Horse racing's running on slower track


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    Horses leave the gate at the start of a race at Hollywood Park in Los Angeles.

    - Megan Larson / Marketplace

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    Horses races at Hollywood Park in Los Angeles

    - Megan Larson / Marketplace

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    Kai Ryssdal interviews Chris Atkinson, managing partner of Joy Ride Racing at Santa Anita Race Track outside Los Angeles.

    - Megan Larson / Marketplace

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    Kai places a bet at Hollywood Park

    - Megan Larson / Marketplace

TEXT OF STORY

KAI RYSSDAL: He's 3 years old, weighs about 1,200 pounds, can run a mile in something less than two minutes. And if all goes as expected, by this time tomorrow Big Brown will be the first horse to have won the Triple Crown in 30 years. The Triple Crown's one of the most prestigious titles in sports in what used to be called the Sport of Kings. But away from the big crowds and the big money of marquee events like tomorrow's Belmont Stakes, horse racing is a more difficult business.

CHRIS ATKINSON: My names is Chris. I'm the managing partner of Joy Ride Racing.

Early in the morning at the Santa Anita Racetrack outside Los Angeles Chris Atkinson's walking us through the barns. Joy Ride Racing, the ownership group that he runs, has a couple of horses here -- including one that almost made it to the Kentucky Derby last year.

ATKINSON: This is Noble Court, and he's kind of our lead horse of the stable.

RYSSDAL: Does he know he's the lead horse?

ATKINSON: Yeah, he knows. You can kind of tell by his attitude. You see the way he's a little bit feisty and cocky.

Even though Noble didn't quite make it to the big show -- he got hurt right before the Derby -- Atkinson says getting close was pretty good.

ATKINSON: That's what we're all hoping for. I mean, one day you run across a horse that's good enough to get there.

And dreams are great, but thoroughbred racing's not quite what it used to be. Trackside attendance is way down. In New York, home state of tomorrow's Belmont, it's off almost 20 percent since the beginning of the decade. What's called the handle -- that's a fancy word for the amount of money bet -- has dropped by a billion dollars nationwide since 2003. For most of us, the idea of a day at the track sounds something like this:

[Sounds of trumpet and bell signaling the start of a race.]

But Atkinson and others think the business side of the sport needs a new soundtrack.

[Sounds of race cars.]

ATKINSON: I'd literally study what NASCAR has done and go down that road. You know, the way that they integrate themselves into the everyday life of the general consumer and the sports fan and the racing fan is a real lesson for us to learn in this business. And I think we've got to take a step back and really look at how we can repackage this sport and remarket it.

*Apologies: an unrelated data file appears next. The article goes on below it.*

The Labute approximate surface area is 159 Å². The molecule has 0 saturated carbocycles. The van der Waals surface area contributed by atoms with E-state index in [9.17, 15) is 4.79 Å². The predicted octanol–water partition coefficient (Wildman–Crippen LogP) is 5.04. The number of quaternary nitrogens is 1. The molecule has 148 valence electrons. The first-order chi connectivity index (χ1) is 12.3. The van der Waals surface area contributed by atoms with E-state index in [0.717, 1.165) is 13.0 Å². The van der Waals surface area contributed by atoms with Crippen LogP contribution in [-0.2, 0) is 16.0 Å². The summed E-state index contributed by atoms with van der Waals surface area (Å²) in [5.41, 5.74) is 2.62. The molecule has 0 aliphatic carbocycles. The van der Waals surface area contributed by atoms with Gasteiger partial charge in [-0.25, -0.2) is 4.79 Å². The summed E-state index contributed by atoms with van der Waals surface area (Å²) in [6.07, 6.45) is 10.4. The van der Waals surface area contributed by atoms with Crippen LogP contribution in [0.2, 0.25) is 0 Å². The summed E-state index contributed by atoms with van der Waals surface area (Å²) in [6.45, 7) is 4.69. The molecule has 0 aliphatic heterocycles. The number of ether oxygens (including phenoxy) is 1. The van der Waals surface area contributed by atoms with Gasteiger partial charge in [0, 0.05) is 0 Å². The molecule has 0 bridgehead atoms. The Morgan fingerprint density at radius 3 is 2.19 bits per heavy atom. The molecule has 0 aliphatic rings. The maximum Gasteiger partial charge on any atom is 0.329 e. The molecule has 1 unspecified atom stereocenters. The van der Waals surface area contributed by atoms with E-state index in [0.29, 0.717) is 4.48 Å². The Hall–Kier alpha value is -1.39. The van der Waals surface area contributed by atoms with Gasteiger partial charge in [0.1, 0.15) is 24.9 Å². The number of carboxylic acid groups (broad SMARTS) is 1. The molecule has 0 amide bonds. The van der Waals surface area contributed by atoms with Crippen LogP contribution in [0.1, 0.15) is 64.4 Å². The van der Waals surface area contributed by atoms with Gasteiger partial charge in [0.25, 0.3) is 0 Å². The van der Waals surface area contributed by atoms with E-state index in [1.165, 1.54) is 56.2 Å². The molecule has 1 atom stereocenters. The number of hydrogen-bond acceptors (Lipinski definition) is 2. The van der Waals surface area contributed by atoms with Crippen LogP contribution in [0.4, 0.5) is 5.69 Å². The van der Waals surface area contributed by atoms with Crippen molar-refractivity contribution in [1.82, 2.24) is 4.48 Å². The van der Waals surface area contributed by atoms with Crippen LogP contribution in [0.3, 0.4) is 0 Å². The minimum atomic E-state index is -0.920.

If this makes you think of jockeys wearing corporate logos instead of silks, and horses with brand names stencilled on their sides, take it easy. That's not going to happen. But Atkinson's trainer John Sadler said what might work is something more organizational. A national horse racing league. One that could drive marketing and sales and get people back in the stands.

JOHN SADLER: We don't have a central ruling body. Each state is their own jurisdiction. Each race track ... you know, they may be competing with the other tracks. So, we need a central racing body, in my opinion.

Alex Waldrop: Do we have a league? Are we the NFL? No, we're not the NFL.

Alex Waldrop runs racing's main trade group, the National Thoroughbred Racing Association.

Alex Waldrop: The primary difference between us and the NFL and most other league sports is that we are highly regulated at the state level.

Why? Because almost $15 billion was bet, and bet legally, on horse racing last year. Gambling's really what drives the sport. It supplies an enormous pool of money. And in the absence of big corporate sponsorship, betting funds the purses that let owners afford to race their horses. It's also the thing that's hurting thoroughbred racing the most.

For one, gambling sorta makes the track a turn-off for a day out with the family. But also, the rise of off-track betting means people don't have to show up to bet. They could do it almost wherever they want. Although, for the life of me, I can't figure out how anybody makes money betting on horses.

RYSSDAL AT BETTING WINDOW: So, if I want to get really fancy, can I bet like Guts to finish first and Merekat to finish second?

TELLER: Sure!

RYSSDAL: Alright, now, how do I do that?

TELLER: OK, you want to spend $5, so you do a $2 box, 2 and 6. Now that would be $4 because it's $2 each way. But what you can do also, you can say, "Let me have a $3 straight exacta, 2-6 and a $2 exacta, 6-2. How's that sound?

Those bits where you heard me nodding and agreeing with the guy? I was making that up. I had no idea what he was talking about. But people who do know how to bet are gonna show up at race tracks all over the country tomorrow to watch a simulcast of the Belmont Stakes, and maybe plunk down a couple of bucks on Big Brown to win.

After the race, though, it's gonna be right back to the grind of getting bodies in the seats. At Hollywood Park here in Los Angeles the sport of kings has been reduced to this: Offering dollar hot dogs and beer on Friday nights.

About the author

Kai Ryssdal is the host and senior editor of Marketplace, public radio’s program on business and the economy.

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